With a week of Parliament’s winter session already washed out, BJP goes on the defensive to broker peace with Congress-led Opposition
An end to the protests that have stalled Parliament proceedings, particularly in the Rajya Sabha, ever since the winter session began on December 15, was in sight on Wednesday. Union finance minister Arun Jaitley told the Upper House that Prime Minister Narendra Modi did not mean to question his predecessor, Dr Manmohan Singh, or former Vice President Hamid Ansari’s commitment to the nation.
The submission by Jaitley, who is also the Leader of the House in Rajya Sabha, comes after Opposition members forced a wash out of the past six sittings of the Upper House demanding an apology from Prime Minister Narendra Modi for suggesting during the election campaign for Gujarat Assembly that Dr Singh, Ansari and the Congress party was ‘conspiring with Pakistan’ to oust the BJP from Gujarat.
Modi’s statement – unsubstantiated as it was – had been squarely slammed by Dr Singh, who had accused the Prime Minister of “spreading falsehoods and canards”. Other dignitaries who were present at the said meeting – a dinner hosted at the residence of suspended Congress leader Mani Shankar Aiyar on December 6 for former Pakistan foreign minister Khurshid Kasuri – too had rubbished Modi’s allegation and said that there was no discussion on the Gujarat polls at the event.
Modi’s studied silence on the controversy had only agitated the Opposition members further and they protested, demanding an apology from the Prime Minister, when the Parliament’s winter session began on December 15. The uproar had led to a logjam that has already consumed six sittings of the curtailed winter session which only has 15 working days to transact its legislative business.
On Wednesday, the Treasury Benches facing heat from the Opposition over another controversial remark – Union Skill Development Minister Anant Kumar Hegde’s claim of the BJP being elected to power “to change the Constitution” and his assertion that “secularists do not know their parentage” – were forced to go on the defensive.
With the Opposition resolute in its demand for an apology from Modi for his comments against Dr Singh and for the resignation of Hegde from the Union council of ministers, the Centre finally gave in.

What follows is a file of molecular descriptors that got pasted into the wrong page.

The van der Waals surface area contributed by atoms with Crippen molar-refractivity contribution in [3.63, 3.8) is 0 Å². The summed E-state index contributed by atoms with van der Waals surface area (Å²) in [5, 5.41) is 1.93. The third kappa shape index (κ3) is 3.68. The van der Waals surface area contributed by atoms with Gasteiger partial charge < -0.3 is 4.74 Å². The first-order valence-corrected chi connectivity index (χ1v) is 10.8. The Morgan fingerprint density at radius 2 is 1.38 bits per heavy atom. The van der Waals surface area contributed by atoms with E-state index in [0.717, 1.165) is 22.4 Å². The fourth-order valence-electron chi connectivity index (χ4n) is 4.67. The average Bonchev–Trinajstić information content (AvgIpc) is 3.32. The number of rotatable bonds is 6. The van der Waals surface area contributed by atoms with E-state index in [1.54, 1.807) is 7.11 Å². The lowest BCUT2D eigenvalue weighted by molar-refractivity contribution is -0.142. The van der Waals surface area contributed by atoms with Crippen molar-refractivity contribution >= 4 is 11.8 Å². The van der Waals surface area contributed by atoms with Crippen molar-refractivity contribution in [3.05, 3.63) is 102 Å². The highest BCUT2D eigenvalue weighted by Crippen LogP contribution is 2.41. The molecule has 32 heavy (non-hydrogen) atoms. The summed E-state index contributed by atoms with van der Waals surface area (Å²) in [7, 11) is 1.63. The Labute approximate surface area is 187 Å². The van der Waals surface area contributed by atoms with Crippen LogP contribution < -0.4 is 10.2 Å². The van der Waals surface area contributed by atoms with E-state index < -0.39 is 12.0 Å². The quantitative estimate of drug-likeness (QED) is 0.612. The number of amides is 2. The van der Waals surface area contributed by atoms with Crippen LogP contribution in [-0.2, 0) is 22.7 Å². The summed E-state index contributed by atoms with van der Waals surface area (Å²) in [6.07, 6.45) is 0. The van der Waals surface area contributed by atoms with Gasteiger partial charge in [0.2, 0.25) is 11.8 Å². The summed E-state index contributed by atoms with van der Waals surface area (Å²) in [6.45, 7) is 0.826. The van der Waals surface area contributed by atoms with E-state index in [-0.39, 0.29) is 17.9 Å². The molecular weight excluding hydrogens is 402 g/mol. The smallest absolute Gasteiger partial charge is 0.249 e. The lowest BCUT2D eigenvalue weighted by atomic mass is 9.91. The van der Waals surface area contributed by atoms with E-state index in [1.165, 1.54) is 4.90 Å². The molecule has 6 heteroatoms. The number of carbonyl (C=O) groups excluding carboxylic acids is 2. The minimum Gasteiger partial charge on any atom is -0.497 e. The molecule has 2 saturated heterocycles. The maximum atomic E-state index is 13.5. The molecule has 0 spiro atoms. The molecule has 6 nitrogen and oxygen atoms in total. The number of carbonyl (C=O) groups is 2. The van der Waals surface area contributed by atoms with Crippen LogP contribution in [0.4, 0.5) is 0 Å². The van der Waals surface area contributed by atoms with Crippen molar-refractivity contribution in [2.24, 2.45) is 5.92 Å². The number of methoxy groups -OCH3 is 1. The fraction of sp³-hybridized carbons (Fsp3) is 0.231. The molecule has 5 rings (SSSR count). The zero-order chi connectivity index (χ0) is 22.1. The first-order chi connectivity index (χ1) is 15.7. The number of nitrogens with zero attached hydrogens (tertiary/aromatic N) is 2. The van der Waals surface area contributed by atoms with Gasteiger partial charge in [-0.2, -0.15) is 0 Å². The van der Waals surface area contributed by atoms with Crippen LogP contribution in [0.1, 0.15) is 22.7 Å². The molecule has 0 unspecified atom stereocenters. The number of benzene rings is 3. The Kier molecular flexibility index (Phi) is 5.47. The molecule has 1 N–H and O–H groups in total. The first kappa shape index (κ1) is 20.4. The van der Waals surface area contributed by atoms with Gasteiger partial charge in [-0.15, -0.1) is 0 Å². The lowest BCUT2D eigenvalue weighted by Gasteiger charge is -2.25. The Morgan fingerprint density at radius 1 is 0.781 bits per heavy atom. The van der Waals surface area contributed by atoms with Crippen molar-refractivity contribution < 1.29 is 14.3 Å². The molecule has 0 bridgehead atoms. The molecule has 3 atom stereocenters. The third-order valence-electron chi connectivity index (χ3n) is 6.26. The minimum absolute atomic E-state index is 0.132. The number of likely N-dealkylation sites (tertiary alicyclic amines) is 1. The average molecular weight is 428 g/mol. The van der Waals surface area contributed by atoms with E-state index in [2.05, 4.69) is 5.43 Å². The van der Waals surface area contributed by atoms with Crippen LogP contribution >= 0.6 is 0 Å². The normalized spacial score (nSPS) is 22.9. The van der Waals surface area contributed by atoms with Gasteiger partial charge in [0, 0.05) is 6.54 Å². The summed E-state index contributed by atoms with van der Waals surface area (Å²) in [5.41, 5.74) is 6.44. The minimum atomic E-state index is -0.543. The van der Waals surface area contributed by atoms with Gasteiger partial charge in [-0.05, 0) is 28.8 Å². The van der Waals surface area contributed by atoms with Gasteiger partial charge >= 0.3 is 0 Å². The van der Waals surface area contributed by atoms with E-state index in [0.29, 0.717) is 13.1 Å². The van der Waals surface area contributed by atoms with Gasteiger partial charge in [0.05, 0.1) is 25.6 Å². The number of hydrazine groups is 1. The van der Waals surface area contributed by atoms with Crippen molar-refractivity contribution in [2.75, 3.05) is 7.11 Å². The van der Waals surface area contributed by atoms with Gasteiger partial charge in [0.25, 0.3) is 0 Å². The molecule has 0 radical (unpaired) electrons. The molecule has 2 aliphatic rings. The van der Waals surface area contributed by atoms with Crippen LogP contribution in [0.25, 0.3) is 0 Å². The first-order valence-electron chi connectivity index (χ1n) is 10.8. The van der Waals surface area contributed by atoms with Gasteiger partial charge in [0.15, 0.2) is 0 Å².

Union minister of state for parliamentary affairs, Vijay Goel told the Rajya Sabha that his party and its government was “committed to uphold the Constitution” and that Hegde’s comments found no resonance in the saffron fold – a view later also reiterated by his senior minister Ananth Kumar in the Lok Sabha. Jaitley came to the Rajya Sabha when it reconvened – after multiple adjournments earlier in the day – at 2pm and tendered his ‘half-apology’ on behalf of Modi.
“Prime Minister in his speeches didn’t question, nor meant to question the commitment to this nation of either former PM Manmohan Singh or former Vice President Hamid Ansari, any such perception is erroneous, we hold these leaders in high esteem, as well as their commitment to India,” Jaitley told the Rajya Sabha.
That the thaw was now ending was evident in Leader of Opposition in the Rajya Sabha, Ghulam Nabi Azad’s response to Jaitley. “I thank the Leader of the House for (the) clarification on what has been an issue of contention. I, on behalf of my party, say that we disassociate from any comments made by any member during elections that may have hurt the PM’s dignity… also we don’t want any such thing to be said in the future,” Azad said.
Azad’s mention of “disassociating” from comments made by Congress leaders against Modi during the Gujarat election campaign was a veiled reference to Mani Shankar Aiyar’s contentious jibe directed at the Prime Minister, who he had called a “neech kisam ka insaan” (low-level human). Aiyar’s comment had drawn an immediate rebuke from Congress president Rahul Gandhi, who had asked him to apologise for the statement hours before the Congress suspended Aiyar from primary membership of the party. Aiyar’s comment, many believe, had cost the Congress dear in the Gujarat polls – which it lost narrowly to the BJP – after Modi chose to use it in his favour by alleging that the Congress veteran had mocked him for belonging to a “neech jaati” (low caste).
With Jaitley issuing his half-apology and Azad accepting it, the stalemate seemed to have ended, at least in the Rajya Sabha. The Upper House then began debating the Indian Forest (Amendment) Bill, 2017 which was moved for consideration and passing.
In the Lok Sabha, however, the stalemate continued longer with Congress-led Opposition parties demanding an apology from Hegde. The Lower House of Parliament, in which the BJP enjoys a brute majority, did manage to pass the crucial National Capital Territory of Delhi Laws (Special Provisions) Second (Amendment) Bill, 2017 amid din much to the chagrin of Opposition members who even criticised Lok Sabha Speaker Sumitra Mahajan for condoning the practice of allowing the Treasury Benches to have key Bills passed without proper discussion and amid uproar.